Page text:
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Hundreds turn out to give Kate a royal welcome in Stockton and on Tyneside
8:00am Thursday 11th October 2012 in News
You're blooming lovely... but you're not having them! Two-year-old Lola Mackay refuses to let go of flowers meant for the Duchess of Cambridge
EXCITED crowds lined up to greet Kate Middleton as she made her first visit to Teesside yesterday.
She was greeted by hundreds of cheering people as she made her debut appearance in Stockton.
Wearing a burgundy jacket and a radiant smile, the Duchess spent time meeting and greeting her public, many of whom had spent hours waiting behind the barriers to catch a glimpse of their favourite royal.
Ruby Robinson, 19, was among a large group of teenage girls who had turned out to see the woman they dubbed the perfect princess.
She said: “It is a very special day. I did not think I would ever get the chance to see her. She is the perfect princess and I rushed out of my house to get here today.”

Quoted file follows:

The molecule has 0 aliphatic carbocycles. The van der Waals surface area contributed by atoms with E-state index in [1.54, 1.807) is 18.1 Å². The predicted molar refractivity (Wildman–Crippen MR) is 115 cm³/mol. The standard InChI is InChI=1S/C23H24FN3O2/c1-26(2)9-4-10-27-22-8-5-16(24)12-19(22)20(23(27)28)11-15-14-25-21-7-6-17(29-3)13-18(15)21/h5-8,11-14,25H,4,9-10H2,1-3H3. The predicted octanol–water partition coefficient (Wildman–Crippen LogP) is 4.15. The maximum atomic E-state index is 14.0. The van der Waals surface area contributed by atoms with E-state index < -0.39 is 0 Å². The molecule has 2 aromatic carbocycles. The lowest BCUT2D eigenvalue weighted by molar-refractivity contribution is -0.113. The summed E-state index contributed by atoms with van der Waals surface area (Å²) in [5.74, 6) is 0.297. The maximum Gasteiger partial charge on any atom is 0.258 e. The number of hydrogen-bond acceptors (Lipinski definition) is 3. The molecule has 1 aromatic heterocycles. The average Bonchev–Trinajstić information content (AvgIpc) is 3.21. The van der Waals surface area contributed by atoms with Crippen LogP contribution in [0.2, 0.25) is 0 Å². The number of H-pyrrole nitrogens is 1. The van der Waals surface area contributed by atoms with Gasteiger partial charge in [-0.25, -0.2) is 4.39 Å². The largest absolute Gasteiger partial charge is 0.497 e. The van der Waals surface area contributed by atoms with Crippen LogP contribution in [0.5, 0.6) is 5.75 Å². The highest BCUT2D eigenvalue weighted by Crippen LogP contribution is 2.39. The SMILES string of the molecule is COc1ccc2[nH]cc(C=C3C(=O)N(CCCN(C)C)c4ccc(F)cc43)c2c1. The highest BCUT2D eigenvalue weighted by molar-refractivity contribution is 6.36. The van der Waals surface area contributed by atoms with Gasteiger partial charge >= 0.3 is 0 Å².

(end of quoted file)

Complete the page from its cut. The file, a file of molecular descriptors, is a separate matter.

Kate arrived by helicopter and was whisked into the town centre in a black Land Rover ahead of a visit to the Crime Reducation Initiative’s Stockton Recovery Service, a centre in William Street that offers help and support to the town’s drug users.
While at the centre, she spent time with families taking part in the Action on Addiction’s Moving Parents and Children Together scheme. The princess became a patron of the Action on Addiction charity, which aims to free people from drug addiction, in January.
Susan Spence, 50, from Stockton, who turned out to see the royal visit said she hoped the princess’ arrival in the town would boost the profile of the centre.
She said: “I hope that Kate coming here will put its name on the map and help people to find the support they need. I also think it’s nice to see a royal in the North.
“It will be good for her to see how normal people here live and maybe it will encourage people to come to the town.”
The princess spent an hour in the centre before emerging to chants of “We want Kate” from the crowds waiting patiently to bid her farewell. Clutching flowers given to her by members of the public, she mingled with the crowd, chatting and smiling as people jostled for the chance to get close to her.